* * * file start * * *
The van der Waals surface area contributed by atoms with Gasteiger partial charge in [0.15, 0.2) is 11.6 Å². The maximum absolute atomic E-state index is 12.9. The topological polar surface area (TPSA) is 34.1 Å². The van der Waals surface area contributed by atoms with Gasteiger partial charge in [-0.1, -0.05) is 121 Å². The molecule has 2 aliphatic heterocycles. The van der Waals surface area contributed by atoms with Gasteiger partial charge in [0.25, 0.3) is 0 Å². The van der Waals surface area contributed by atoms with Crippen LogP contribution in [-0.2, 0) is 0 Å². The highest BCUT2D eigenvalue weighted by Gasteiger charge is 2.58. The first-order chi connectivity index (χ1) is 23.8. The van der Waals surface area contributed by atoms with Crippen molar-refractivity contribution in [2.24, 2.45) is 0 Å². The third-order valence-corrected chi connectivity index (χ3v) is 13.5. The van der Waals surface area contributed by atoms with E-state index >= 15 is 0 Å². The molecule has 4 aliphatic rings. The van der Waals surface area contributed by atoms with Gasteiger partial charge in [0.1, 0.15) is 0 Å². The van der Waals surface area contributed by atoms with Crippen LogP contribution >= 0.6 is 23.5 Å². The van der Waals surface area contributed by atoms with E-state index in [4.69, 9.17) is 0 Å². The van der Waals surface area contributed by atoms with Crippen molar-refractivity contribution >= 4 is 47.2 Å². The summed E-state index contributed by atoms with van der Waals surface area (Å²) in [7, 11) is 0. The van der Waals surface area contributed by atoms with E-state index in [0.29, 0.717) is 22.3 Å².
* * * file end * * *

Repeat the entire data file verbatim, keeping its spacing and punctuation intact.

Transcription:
The van der Waals surface area contributed by atoms with Gasteiger partial charge in [0.15, 0.2) is 11.6 Å². The maximum absolute atomic E-state index is 12.9. The topological polar surface area (TPSA) is 34.1 Å². The van der Waals surface area contributed by atoms with Gasteiger partial charge in [-0.1, -0.05) is 121 Å². The molecule has 2 aliphatic heterocycles. The van der Waals surface area contributed by atoms with Gasteiger partial charge in [0.25, 0.3) is 0 Å². The van der Waals surface area contributed by atoms with Crippen LogP contribution in [-0.2, 0) is 0 Å². The highest BCUT2D eigenvalue weighted by Gasteiger charge is 2.58. The first-order chi connectivity index (χ1) is 23.8. The van der Waals surface area contributed by atoms with Crippen molar-refractivity contribution in [2.24, 2.45) is 0 Å². The third-order valence-corrected chi connectivity index (χ3v) is 13.5. The van der Waals surface area contributed by atoms with E-state index >= 15 is 0 Å². The molecule has 4 aliphatic rings. The van der Waals surface area contributed by atoms with Gasteiger partial charge in [0.1, 0.15) is 0 Å². The van der Waals surface area contributed by atoms with Crippen LogP contribution >= 0.6 is 23.5 Å². The van der Waals surface area contributed by atoms with E-state index in [4.69, 9.17) is 0 Å². The van der Waals surface area contributed by atoms with Crippen molar-refractivity contribution >= 4 is 47.2 Å². The summed E-state index contributed by atoms with van der Waals surface area (Å²) in [7, 11) is 0. The van der Waals surface area contributed by atoms with E-state index in [0.29, 0.717) is 22.3 Å².